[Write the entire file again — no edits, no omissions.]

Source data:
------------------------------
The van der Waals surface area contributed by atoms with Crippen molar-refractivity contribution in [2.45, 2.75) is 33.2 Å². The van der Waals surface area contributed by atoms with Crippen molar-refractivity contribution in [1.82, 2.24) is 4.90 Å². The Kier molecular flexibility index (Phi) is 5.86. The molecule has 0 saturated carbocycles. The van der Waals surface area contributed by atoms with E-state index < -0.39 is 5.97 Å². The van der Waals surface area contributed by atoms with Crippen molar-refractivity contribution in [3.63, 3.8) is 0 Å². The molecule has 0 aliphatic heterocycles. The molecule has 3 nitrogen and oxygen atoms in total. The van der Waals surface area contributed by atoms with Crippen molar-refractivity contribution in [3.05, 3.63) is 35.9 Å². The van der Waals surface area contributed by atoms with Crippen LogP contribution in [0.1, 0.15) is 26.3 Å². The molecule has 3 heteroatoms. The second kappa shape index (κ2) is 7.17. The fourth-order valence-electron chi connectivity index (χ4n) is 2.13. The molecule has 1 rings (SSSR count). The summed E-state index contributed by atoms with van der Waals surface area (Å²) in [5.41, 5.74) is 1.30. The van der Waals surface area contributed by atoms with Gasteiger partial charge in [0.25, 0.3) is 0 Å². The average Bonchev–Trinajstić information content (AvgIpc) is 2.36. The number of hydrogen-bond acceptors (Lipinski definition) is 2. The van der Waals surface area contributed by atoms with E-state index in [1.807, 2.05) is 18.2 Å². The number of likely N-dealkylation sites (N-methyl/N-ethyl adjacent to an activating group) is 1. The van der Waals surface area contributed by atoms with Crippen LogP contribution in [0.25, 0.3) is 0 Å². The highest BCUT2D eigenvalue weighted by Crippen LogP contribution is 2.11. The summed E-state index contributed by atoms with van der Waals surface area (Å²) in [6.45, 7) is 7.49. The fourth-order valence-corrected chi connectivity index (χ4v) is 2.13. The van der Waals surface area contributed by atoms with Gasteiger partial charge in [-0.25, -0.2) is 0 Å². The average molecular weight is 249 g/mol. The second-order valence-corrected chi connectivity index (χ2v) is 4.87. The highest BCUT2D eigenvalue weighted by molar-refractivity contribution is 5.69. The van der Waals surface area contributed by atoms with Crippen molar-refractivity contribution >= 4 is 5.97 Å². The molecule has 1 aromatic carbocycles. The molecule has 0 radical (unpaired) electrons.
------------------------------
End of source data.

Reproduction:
The van der Waals surface area contributed by atoms with Crippen molar-refractivity contribution in [2.45, 2.75) is 33.2 Å². The van der Waals surface area contributed by atoms with Crippen molar-refractivity contribution in [1.82, 2.24) is 4.90 Å². The Kier molecular flexibility index (Phi) is 5.86. The molecule has 0 saturated carbocycles. The van der Waals surface area contributed by atoms with E-state index < -0.39 is 5.97 Å². The van der Waals surface area contributed by atoms with Crippen molar-refractivity contribution in [3.63, 3.8) is 0 Å². The molecule has 0 aliphatic heterocycles. The molecule has 3 nitrogen and oxygen atoms in total. The van der Waals surface area contributed by atoms with Crippen molar-refractivity contribution in [3.05, 3.63) is 35.9 Å². The van der Waals surface area contributed by atoms with Crippen LogP contribution in [0.1, 0.15) is 26.3 Å². The molecule has 3 heteroatoms. The second kappa shape index (κ2) is 7.17. The fourth-order valence-electron chi connectivity index (χ4n) is 2.13. The molecule has 1 rings (SSSR count). The summed E-state index contributed by atoms with van der Waals surface area (Å²) in [5.41, 5.74) is 1.30. The van der Waals surface area contributed by atoms with Gasteiger partial charge in [0.25, 0.3) is 0 Å². The average Bonchev–Trinajstić information content (AvgIpc) is 2.36. The number of hydrogen-bond acceptors (Lipinski definition) is 2. The van der Waals surface area contributed by atoms with E-state index in [1.807, 2.05) is 18.2 Å². The number of likely N-dealkylation sites (N-methyl/N-ethyl adjacent to an activating group) is 1. The van der Waals surface area contributed by atoms with Crippen LogP contribution in [0.25, 0.3) is 0 Å². The highest BCUT2D eigenvalue weighted by Crippen LogP contribution is 2.11. The summed E-state index contributed by atoms with van der Waals surface area (Å²) in [6.45, 7) is 7.49. The fourth-order valence-corrected chi connectivity index (χ4v) is 2.13. The van der Waals surface area contributed by atoms with Gasteiger partial charge in [-0.25, -0.2) is 0 Å². The average molecular weight is 249 g/mol. The second-order valence-corrected chi connectivity index (χ2v) is 4.87. The highest BCUT2D eigenvalue weighted by molar-refractivity contribution is 5.69. The van der Waals surface area contributed by atoms with Crippen molar-refractivity contribution >= 4 is 5.97 Å². The molecule has 1 aromatic carbocycles. The molecule has 0 radical (unpaired) electrons.